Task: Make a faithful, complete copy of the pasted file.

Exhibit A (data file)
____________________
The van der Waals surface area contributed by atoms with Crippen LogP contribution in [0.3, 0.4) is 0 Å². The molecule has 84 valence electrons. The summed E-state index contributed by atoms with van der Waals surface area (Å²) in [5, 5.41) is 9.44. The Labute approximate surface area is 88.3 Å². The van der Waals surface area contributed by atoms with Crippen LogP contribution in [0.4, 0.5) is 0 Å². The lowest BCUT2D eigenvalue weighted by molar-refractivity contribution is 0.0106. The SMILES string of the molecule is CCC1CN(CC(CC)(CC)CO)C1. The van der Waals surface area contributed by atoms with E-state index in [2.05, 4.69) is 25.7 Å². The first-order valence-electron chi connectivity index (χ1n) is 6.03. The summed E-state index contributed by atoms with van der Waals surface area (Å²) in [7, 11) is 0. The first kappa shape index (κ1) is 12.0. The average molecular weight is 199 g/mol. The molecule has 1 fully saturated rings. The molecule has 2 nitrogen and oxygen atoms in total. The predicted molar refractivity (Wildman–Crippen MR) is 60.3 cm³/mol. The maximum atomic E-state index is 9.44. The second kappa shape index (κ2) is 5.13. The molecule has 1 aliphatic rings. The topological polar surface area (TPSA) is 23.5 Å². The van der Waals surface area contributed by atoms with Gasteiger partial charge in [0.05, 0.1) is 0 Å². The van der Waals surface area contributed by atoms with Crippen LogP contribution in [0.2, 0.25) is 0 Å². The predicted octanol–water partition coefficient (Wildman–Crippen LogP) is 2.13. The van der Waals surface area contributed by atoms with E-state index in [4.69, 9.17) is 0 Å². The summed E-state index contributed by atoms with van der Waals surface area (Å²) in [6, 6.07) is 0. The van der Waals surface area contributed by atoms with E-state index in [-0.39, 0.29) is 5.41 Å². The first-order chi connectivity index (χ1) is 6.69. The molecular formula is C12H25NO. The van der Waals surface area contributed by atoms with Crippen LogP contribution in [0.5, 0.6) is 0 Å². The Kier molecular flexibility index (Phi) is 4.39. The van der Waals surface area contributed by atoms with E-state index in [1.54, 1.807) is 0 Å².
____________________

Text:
The van der Waals surface area contributed by atoms with Crippen LogP contribution in [0.3, 0.4) is 0 Å². The molecule has 84 valence electrons. The summed E-state index contributed by atoms with van der Waals surface area (Å²) in [5, 5.41) is 9.44. The Labute approximate surface area is 88.3 Å². The van der Waals surface area contributed by atoms with Crippen LogP contribution in [0.4, 0.5) is 0 Å². The lowest BCUT2D eigenvalue weighted by molar-refractivity contribution is 0.0106. The SMILES string of the molecule is CCC1CN(CC(CC)(CC)CO)C1. The van der Waals surface area contributed by atoms with E-state index in [2.05, 4.69) is 25.7 Å². The first-order valence-electron chi connectivity index (χ1n) is 6.03. The summed E-state index contributed by atoms with van der Waals surface area (Å²) in [7, 11) is 0. The first kappa shape index (κ1) is 12.0. The average molecular weight is 199 g/mol. The molecule has 1 fully saturated rings. The molecule has 2 nitrogen and oxygen atoms in total. The predicted molar refractivity (Wildman–Crippen MR) is 60.3 cm³/mol. The maximum atomic E-state index is 9.44. The second kappa shape index (κ2) is 5.13. The molecule has 1 aliphatic rings. The topological polar surface area (TPSA) is 23.5 Å². The van der Waals surface area contributed by atoms with Gasteiger partial charge in [0.05, 0.1) is 0 Å². The van der Waals surface area contributed by atoms with Crippen LogP contribution in [0.2, 0.25) is 0 Å². The predicted octanol–water partition coefficient (Wildman–Crippen LogP) is 2.13. The van der Waals surface area contributed by atoms with E-state index in [4.69, 9.17) is 0 Å². The summed E-state index contributed by atoms with van der Waals surface area (Å²) in [6, 6.07) is 0. The van der Waals surface area contributed by atoms with E-state index in [-0.39, 0.29) is 5.41 Å². The first-order chi connectivity index (χ1) is 6.69. The molecular formula is C12H25NO. The van der Waals surface area contributed by atoms with Crippen LogP contribution in [0.5, 0.6) is 0 Å². The Kier molecular flexibility index (Phi) is 4.39. The van der Waals surface area contributed by atoms with E-state index in [1.54, 1.807) is 0 Å².